Grestone Academy








Reading is the single most important and valuable skill children can develop.

At its heart, our reading curriculum is designed to ensure children learn to read fluently but, just a importantly, develop a real love of reading. Reading unlocks learning for children and expands their understanding of the world around them. A good book can transport you away to another world and we want all our children to learn to love exploring through reading. Our curriculum does this by ensuring the use of quality texts and authors, and all adults playing a role in opening children’s s eyes to the beauty, emotion and excitement of reading. For it to be pleasurable for all, the curriculum gives children the skills to read and understand, whilst exposing children and teaching them to seek out quality literature.

Being able to read fluently and be proficient in reading skills such as retrieving and summarising key information, or understanding what characters might be thinking or feeling, gives children a toolbox which underpins learning in all other areas. Our curriculum is built on this importance and ensures that every child is able to develop fluency and a love of reading. As they progress, children learn, recognise and read the letters and sounds that make up the written English language. For all to make progress, the curriculum is rigorously structured to systematically ensure all build up this ability to recognise letters and sounds to be able to read. As well as developing fluency, children are supported to develop key reading skills that allow them to build an ever increasing understanding of literature, and allows them to become immersed in what they are reading. The curriculum is designed not just to equip children with reading skills, but to develop readers who love to read are inspired to continually expand and develop their reading.  


We use the Rocket Phonics programme, which is a DfE validated scheme. You can learn more about this programme here:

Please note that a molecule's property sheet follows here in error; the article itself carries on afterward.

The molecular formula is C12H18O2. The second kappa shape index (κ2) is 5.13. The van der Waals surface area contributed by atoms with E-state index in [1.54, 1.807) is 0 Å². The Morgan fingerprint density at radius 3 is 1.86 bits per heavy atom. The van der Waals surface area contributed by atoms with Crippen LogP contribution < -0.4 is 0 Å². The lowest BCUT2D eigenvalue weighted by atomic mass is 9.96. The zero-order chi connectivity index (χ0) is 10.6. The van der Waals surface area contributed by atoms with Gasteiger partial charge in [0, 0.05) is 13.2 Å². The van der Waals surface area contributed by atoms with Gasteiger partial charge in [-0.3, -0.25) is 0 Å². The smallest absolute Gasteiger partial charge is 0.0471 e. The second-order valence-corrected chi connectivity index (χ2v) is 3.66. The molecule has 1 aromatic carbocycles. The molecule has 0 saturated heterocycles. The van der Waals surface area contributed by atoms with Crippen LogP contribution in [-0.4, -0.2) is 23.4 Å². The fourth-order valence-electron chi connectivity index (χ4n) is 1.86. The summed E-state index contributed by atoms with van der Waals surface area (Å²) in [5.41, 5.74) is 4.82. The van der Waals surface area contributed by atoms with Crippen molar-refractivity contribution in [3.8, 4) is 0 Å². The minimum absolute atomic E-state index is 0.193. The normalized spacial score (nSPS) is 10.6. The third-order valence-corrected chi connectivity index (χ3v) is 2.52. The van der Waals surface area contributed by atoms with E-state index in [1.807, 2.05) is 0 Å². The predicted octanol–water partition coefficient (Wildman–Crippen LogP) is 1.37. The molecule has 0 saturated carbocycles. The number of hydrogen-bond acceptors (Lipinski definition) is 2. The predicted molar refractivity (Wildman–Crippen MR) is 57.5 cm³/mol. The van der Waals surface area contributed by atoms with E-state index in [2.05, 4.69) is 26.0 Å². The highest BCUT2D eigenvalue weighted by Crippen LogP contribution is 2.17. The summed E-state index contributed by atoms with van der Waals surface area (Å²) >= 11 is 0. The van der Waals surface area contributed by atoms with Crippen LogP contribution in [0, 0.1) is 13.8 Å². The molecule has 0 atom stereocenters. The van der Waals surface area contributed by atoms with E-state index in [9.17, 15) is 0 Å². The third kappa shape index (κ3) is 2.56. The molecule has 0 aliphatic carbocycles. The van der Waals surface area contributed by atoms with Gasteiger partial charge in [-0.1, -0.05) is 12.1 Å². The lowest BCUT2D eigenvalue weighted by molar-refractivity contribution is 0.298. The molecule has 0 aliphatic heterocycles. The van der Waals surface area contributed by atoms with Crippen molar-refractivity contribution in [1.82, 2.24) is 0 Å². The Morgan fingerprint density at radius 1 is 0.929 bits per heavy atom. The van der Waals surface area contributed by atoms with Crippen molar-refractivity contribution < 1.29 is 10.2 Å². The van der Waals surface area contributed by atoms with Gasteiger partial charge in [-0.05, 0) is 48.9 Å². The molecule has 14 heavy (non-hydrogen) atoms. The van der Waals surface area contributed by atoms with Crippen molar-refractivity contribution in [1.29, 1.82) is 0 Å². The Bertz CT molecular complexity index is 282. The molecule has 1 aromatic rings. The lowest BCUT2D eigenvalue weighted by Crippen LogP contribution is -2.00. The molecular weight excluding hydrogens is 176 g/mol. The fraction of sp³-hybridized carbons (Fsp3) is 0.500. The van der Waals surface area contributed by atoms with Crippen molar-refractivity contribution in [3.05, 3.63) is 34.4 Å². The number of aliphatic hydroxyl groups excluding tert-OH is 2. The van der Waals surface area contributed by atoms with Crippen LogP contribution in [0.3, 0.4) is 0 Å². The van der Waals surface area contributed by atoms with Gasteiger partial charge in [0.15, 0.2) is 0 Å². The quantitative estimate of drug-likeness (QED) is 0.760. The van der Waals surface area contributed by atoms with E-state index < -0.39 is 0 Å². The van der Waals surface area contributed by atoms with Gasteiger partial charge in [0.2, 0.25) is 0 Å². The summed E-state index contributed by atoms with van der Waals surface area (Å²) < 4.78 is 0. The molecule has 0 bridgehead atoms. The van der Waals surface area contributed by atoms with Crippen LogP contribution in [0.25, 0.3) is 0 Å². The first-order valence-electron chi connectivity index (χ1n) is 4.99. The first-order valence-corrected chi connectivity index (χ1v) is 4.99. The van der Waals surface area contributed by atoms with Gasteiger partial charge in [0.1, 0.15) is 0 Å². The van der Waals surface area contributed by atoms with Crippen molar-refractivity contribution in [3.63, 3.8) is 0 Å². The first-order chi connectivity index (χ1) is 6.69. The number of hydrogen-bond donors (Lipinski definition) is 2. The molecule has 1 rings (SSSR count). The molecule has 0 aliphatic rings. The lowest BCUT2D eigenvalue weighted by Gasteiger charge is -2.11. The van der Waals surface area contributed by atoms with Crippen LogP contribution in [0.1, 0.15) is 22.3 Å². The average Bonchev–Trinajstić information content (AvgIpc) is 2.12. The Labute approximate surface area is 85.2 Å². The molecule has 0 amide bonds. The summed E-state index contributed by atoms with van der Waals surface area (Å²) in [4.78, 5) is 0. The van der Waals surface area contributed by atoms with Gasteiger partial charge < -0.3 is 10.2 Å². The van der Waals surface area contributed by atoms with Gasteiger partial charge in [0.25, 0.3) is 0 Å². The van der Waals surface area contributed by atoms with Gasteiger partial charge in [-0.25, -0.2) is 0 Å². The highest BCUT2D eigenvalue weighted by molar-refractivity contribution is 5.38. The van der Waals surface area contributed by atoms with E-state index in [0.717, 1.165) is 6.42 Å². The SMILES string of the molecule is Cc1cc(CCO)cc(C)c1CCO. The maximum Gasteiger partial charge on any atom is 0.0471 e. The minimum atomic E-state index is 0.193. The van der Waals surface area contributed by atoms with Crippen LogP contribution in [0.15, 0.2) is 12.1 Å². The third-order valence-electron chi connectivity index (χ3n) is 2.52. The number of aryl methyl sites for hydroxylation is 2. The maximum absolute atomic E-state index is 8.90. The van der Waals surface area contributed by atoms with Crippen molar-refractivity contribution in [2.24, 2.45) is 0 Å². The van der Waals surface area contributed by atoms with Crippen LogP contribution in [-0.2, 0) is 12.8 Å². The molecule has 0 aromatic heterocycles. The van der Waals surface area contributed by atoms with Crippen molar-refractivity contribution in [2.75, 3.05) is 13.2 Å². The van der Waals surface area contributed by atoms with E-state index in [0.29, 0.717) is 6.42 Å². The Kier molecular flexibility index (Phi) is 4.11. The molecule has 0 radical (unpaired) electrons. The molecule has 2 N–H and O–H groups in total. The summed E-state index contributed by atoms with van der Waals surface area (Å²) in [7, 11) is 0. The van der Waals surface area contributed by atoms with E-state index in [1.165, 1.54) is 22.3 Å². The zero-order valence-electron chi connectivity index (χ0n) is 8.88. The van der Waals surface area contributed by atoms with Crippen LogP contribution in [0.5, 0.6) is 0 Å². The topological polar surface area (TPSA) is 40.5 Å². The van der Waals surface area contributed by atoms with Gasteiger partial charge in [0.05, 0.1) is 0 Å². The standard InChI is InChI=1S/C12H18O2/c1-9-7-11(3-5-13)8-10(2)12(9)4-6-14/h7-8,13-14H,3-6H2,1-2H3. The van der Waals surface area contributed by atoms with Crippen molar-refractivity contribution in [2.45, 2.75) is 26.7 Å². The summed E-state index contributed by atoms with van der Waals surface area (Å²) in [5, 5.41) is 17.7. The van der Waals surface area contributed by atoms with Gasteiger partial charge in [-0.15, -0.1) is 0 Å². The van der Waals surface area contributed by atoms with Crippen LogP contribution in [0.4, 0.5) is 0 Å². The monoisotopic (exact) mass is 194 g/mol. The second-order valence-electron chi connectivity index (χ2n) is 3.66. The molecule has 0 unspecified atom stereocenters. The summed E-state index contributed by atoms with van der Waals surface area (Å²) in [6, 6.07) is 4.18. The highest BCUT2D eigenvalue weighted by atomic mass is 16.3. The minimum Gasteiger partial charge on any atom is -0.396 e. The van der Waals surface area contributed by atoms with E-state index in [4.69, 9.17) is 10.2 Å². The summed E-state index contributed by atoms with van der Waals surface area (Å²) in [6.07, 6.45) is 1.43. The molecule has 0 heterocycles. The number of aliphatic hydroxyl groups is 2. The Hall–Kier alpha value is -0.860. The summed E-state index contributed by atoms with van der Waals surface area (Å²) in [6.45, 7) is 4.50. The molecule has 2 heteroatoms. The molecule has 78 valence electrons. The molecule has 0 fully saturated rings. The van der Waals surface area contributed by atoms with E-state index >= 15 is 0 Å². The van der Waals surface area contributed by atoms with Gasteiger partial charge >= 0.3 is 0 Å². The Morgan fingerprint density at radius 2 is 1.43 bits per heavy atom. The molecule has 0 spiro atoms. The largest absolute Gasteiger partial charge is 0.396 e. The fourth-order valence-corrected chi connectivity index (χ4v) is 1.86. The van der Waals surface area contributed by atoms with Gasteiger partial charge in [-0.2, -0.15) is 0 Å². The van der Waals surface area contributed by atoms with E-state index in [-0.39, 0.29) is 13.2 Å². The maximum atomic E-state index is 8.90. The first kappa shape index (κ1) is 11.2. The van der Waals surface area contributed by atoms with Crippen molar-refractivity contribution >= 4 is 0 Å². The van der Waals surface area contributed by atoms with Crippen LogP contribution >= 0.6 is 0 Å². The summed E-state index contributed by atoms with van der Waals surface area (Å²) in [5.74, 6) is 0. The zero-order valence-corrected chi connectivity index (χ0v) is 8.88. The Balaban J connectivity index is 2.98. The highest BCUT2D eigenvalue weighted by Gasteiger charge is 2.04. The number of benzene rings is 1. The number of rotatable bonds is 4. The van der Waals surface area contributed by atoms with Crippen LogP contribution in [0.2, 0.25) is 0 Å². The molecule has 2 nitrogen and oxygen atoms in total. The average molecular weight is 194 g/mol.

The development of early reading focuses on children developing their understanding of phonics. This is a system of teaching reading where children hear, identify and use different sounds and learn the corresponding letters and combination of letters that form these sounds. Children engage in phonics lessons everyday where they learn a new letter/sound combination as they gradually build up a more and more complete understanding of letters and sounds. Alongside they learn and develop a bank of ‘tricky’ words that don’t follow convention.  Guided reading sessions on a daily basis then give children the opportunity to practise and rehearse their phonic understanding as they learn to blend sounds and read words.

Our tightly focused lessons ensure children work through the different letters and sounds in a highly structured way so their understanding is complete. The curriculum in KS1 ensures priority is placed on children being able to practice and rehearse their reading skills to build fluency. Through phonics and guided reading children are supported to read fluently at a level appropriate for their age.


Guided Reading

By KS2, the reading curriculum provides opportunities for children to practise and rehearse reading fluently, to develop an expanding bank of vocabulary and to develop reading and comprehension skills. It’s designed to ensure children read fluently and understand on different levels what they have read.